Phil Foden and Marcus Rashford on target as England ease past Wales

Gareth Southgate’s team score two goals early in second half to top Group B

There is an Albert Einstein quote about the intelligent fool making things more complex, while it takes a touch of genius and deep courage to move in the opposite direction. Gareth Southgate, since Friday, has kept it simple by delving into his ridiculous talent pool to build England’s entire World Cup adventure around Phil Foden and Marcus Rashford.

Rashford rammed home why Manchester United manager Erik Ten Hag was right to supplant Cristiano Ronaldo at Old Trafford this season, scoring two goals that used to be part of the Portuguese attacker’s repertoire, but mostly it was Foden, a generational talent for any country, who sends England storming into the last 16, where they play Senegal back at the Al Bayt stadium on Sunday.

Speaking of a generational footballer, Gareth Bale did not reappear for the second-half due to a tight hamstring. The Welsh maestro’s first and last World Cup delivered one ferociously struck penalty to save a point against the US, but the 33 year old looked precisely who he has become – a Major League Soccer player.

Bale’s presence after half-time would have made as much of difference as he did in the opening 45 minutes. The Los Angeles FC man made no impact in a sad ending.


“I don’t think it is the last time you will see Gareth in a Welsh jersey,” said Wales manager Rob Page.

Simply put, Wales could not cope with England and five minutes into the second period Rashford profited from Foden’s mazy run off the left – after the pair swapped wings – to be eventually hauled down by Chris Mepham.

Rashford let fly from 25 metres, a Ronaldo-type effort that went over Leicester City goalkeeper Danny Ward and into the top corner. It was an inevitable release, but a release all the same, as the 25 year old took a few seconds to breathe deep and point to the sky.

“Unfortunately I lost a friend a couple of days ago,” Rashford explained. “He had a pretty long battle with cancer. I ‘m glad I could score a goal for him. He was a person who came into my life and has been very close to me.”

Drink it in, because there’s more. Not 60 seconds passed before England made it 2-0. Ben Davies, Wales’ only Champions League operator, had the ball dislodged by Rashford, it fell to Harry Kane who put a deadly low assist across the goal for Foden to finish with aplomb.

The Welsh reds behind the far goal braced themselves for an awful evening in Al Rayyan.

England remain contenders to win this tournament. Southgate took plenty of flak for not mixing up the team from the 6-2 thrashing of Iran for a leggy, scoreless showing with the US four days ago, but the ends justify the means.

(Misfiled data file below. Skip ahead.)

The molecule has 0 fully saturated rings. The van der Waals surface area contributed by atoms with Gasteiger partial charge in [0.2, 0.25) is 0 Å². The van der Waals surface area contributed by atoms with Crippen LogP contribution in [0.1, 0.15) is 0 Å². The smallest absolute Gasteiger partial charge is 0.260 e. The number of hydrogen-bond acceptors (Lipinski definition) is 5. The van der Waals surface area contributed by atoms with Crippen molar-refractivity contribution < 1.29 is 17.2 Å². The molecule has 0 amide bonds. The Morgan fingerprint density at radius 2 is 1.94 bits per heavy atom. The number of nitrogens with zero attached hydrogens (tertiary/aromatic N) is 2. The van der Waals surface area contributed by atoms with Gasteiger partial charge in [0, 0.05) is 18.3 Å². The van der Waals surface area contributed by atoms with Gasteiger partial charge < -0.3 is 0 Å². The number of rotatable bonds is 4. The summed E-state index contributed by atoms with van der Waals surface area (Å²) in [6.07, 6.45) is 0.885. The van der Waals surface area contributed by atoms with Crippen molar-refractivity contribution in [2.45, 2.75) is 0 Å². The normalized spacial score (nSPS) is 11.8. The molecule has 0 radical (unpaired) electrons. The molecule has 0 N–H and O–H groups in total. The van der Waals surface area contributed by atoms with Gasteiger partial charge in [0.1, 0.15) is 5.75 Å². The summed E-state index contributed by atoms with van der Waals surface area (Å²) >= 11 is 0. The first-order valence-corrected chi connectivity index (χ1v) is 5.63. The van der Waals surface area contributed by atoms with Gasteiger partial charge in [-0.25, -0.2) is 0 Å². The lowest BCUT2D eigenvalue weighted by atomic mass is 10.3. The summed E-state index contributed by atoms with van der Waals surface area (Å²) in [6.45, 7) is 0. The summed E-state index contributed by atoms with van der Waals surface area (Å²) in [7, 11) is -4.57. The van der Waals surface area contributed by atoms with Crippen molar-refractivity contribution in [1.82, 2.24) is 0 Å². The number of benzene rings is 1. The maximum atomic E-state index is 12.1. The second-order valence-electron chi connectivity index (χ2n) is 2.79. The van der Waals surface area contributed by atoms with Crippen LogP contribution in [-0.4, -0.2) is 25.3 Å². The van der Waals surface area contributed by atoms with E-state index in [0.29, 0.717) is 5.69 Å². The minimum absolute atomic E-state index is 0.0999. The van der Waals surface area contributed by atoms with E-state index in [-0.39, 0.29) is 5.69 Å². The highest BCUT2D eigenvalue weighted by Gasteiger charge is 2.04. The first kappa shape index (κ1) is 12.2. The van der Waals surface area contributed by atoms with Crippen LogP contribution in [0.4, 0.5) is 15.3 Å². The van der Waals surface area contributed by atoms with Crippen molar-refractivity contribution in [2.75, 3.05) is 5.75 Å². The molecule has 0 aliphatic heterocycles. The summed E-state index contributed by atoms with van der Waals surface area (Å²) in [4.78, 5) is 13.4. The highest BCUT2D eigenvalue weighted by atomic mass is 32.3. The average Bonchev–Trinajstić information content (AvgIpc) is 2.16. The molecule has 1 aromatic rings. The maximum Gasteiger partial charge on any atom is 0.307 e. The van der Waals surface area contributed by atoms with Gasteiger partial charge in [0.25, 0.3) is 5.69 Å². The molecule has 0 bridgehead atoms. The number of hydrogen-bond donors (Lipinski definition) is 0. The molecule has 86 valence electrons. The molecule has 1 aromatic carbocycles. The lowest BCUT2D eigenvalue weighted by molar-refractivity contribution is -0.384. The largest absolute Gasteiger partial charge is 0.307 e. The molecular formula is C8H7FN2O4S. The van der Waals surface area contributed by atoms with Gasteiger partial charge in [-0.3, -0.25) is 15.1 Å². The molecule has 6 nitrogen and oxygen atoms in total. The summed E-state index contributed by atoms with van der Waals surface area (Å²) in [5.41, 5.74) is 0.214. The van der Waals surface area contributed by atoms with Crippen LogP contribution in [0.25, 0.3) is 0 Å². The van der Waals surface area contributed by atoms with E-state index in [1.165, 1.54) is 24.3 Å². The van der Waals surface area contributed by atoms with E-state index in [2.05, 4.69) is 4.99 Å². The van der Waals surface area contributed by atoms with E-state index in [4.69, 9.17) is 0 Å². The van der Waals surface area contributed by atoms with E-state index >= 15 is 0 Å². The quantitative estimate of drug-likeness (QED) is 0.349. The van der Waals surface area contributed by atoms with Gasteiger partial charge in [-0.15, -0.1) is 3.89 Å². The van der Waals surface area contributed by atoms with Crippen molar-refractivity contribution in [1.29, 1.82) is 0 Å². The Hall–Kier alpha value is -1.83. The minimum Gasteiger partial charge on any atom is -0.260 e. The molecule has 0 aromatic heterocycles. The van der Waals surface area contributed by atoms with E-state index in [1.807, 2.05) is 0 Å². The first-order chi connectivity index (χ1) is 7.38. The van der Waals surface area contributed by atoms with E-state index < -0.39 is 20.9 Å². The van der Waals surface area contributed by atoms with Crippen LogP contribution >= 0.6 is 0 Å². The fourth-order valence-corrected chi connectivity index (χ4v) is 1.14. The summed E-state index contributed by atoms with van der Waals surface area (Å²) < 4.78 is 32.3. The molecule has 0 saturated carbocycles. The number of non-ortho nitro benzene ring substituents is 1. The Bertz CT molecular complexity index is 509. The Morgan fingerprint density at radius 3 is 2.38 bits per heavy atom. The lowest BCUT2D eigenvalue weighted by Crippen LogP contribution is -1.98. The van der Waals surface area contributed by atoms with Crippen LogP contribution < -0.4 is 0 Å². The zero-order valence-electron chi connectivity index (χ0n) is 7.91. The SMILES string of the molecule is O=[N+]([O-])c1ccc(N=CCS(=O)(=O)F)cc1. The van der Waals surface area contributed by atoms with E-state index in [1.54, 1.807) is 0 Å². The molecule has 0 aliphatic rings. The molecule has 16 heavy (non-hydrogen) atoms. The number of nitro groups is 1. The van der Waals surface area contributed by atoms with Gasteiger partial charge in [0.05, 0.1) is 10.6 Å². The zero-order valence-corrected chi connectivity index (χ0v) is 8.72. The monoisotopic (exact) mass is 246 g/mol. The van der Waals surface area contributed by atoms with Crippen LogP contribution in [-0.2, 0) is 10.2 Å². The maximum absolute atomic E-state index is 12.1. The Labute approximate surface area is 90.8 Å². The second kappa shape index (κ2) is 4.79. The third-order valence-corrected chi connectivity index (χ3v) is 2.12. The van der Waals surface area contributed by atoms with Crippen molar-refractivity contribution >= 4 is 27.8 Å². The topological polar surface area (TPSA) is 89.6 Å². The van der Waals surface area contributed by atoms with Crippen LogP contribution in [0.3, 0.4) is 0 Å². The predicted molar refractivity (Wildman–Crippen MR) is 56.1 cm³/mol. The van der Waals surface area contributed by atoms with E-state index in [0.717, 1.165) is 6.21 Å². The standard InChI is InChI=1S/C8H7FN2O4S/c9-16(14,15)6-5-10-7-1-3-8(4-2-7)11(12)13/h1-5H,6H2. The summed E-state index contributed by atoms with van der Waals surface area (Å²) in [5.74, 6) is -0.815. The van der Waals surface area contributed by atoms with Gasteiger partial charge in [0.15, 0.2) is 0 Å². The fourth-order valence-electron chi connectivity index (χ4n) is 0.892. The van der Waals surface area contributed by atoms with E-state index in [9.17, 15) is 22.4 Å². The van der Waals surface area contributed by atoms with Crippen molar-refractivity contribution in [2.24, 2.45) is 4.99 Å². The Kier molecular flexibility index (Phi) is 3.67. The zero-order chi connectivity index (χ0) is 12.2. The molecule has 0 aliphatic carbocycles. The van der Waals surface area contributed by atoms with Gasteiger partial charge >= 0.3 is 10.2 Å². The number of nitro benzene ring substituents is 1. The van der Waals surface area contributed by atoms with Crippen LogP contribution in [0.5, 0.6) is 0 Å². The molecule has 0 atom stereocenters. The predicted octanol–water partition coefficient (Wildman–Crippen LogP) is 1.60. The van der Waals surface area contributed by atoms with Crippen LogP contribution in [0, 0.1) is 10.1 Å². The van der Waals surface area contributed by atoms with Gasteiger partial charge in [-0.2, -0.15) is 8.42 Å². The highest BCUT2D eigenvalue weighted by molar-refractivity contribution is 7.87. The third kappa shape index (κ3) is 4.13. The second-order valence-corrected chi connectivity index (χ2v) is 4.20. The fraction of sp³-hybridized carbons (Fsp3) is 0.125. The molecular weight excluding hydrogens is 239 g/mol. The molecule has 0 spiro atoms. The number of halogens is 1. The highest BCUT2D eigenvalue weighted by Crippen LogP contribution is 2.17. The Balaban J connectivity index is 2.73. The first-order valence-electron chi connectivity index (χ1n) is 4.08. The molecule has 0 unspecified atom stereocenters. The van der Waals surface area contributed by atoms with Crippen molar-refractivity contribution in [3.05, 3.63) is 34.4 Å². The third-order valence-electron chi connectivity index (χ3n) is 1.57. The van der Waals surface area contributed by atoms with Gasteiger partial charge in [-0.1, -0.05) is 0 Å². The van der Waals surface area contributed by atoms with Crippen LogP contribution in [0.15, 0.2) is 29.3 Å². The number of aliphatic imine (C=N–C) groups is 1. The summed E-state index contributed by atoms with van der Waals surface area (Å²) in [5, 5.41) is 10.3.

Two elemental changes stand out. Adding Jordan Henderson’s steady presence to midfield meant that the West Ham United version of Declan Rice appeared, as the former Ireland international was no longer solely responsible for protecting a back three, getting himself up field where he can do damage.

This tweak almost delivered an England goal on 10 minutes when Rice fed Kane, who glanced up and saw Rashford destroying Neco Williams for pace. Mepham flung his body in the way of Kane’s low ball but Rashford still got a soft, upward connection that was only denied by Ward dashing from goal to save with a desperate left forearm.

The other ace up Southgate’s sleeve was Foden. The clamour to add the 22 year old to the team has been relentless since Al Bayt, for obvious reasons, and it became apparent at Ahmad bin Ali stadium.

The Manchester City star was England’s best player, with two flashes of brilliance unlucky not to result in first half goals. The new 4-3-3 approach was extremely fluid, with Kyle Walker also coming into the side to add punch down the right. On 37 minutes Foden started and almost finished an English gem, feeding Henderson before Jude Bellingham and Walker touches gave the overlapping dynamo a sight of the top corner. Foden swivelled, but blazed into the Welsh crowd.

Wales were outclassed, and not helped by Williams falling foul of a head injury, despite being allowed to remain on the pitch for at least 15 minutes after Rashford’s rasping effort caught him on the dome.

“Neco took a blow to the head. He passed the initial test,” said Page of the on-pitch examination. “We followed the Fifa guidelines. He showed symptoms and we took him off. We covered the protocols and the Fifa doctor okayed it.”

After Rashford’s shinned overhead kick missed the target, Foden burst down hill, evading Joe Rodon and beating Davies, skipping through the middle and laying off to Kane, who brought Rashford into the thrilling onslaught. The United forward failed to find his frustrated City team-mate.

But the Manchester boys owned this Doha night, with Foden recovering from Roden’s heavy challenge – he can expect more of the same from the Senegalese.

Fancy this, Rashford’s second doubled as England’s 100th World Cup goal. Kalvin Phillips reintroduced his powerful frame to the international arena, arrowing a pass down the right. There was plenty still to do but a step over by Rashford did Connor Robert before his low shot went in off Ward’s leg.

The English could have run up a cricket score on their Welsh neighbours, who also lost a hamstrung Joe Allen, but nobody spared Gianni Infantino when the Fifa president’s smiling mug appeared on the big screen. The resounding boos crumbled his face in a priceless moment.

The people told Infantino the truth as England avoid the Dutch, who play the US on Saturday, and discovered their best team in the same memorable moment.

Gavin Cummiskey

Gavin Cummiskey

Gavin Cummiskey is The Irish Times' Soccer Correspondent